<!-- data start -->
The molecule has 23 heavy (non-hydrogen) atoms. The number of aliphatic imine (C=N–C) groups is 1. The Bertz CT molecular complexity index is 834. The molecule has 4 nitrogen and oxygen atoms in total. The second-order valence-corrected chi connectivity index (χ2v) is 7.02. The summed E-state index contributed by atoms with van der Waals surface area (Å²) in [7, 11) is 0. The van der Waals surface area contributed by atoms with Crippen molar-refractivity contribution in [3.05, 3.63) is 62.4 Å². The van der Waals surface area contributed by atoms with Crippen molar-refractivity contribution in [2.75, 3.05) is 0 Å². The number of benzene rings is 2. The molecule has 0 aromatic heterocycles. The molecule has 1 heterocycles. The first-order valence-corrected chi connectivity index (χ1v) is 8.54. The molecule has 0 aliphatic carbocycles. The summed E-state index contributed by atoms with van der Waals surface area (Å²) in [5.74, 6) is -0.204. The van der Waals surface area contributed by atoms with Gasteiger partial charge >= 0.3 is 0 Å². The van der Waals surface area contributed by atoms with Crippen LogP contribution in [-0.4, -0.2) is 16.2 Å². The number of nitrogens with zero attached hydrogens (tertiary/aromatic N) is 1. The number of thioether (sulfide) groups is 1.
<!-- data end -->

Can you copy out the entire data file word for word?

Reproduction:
The molecule has 23 heavy (non-hydrogen) atoms. The number of aliphatic imine (C=N–C) groups is 1. The Bertz CT molecular complexity index is 834. The molecule has 4 nitrogen and oxygen atoms in total. The second-order valence-corrected chi connectivity index (χ2v) is 7.02. The summed E-state index contributed by atoms with van der Waals surface area (Å²) in [7, 11) is 0. The van der Waals surface area contributed by atoms with Crippen molar-refractivity contribution in [3.05, 3.63) is 62.4 Å². The van der Waals surface area contributed by atoms with Crippen molar-refractivity contribution in [2.75, 3.05) is 0 Å². The number of benzene rings is 2. The molecule has 0 aromatic heterocycles. The molecule has 1 heterocycles. The first-order valence-corrected chi connectivity index (χ1v) is 8.54. The molecule has 0 aliphatic carbocycles. The summed E-state index contributed by atoms with van der Waals surface area (Å²) in [5.74, 6) is -0.204. The van der Waals surface area contributed by atoms with Gasteiger partial charge >= 0.3 is 0 Å². The van der Waals surface area contributed by atoms with Crippen LogP contribution in [-0.4, -0.2) is 16.2 Å². The number of nitrogens with zero attached hydrogens (tertiary/aromatic N) is 1. The number of thioether (sulfide) groups is 1.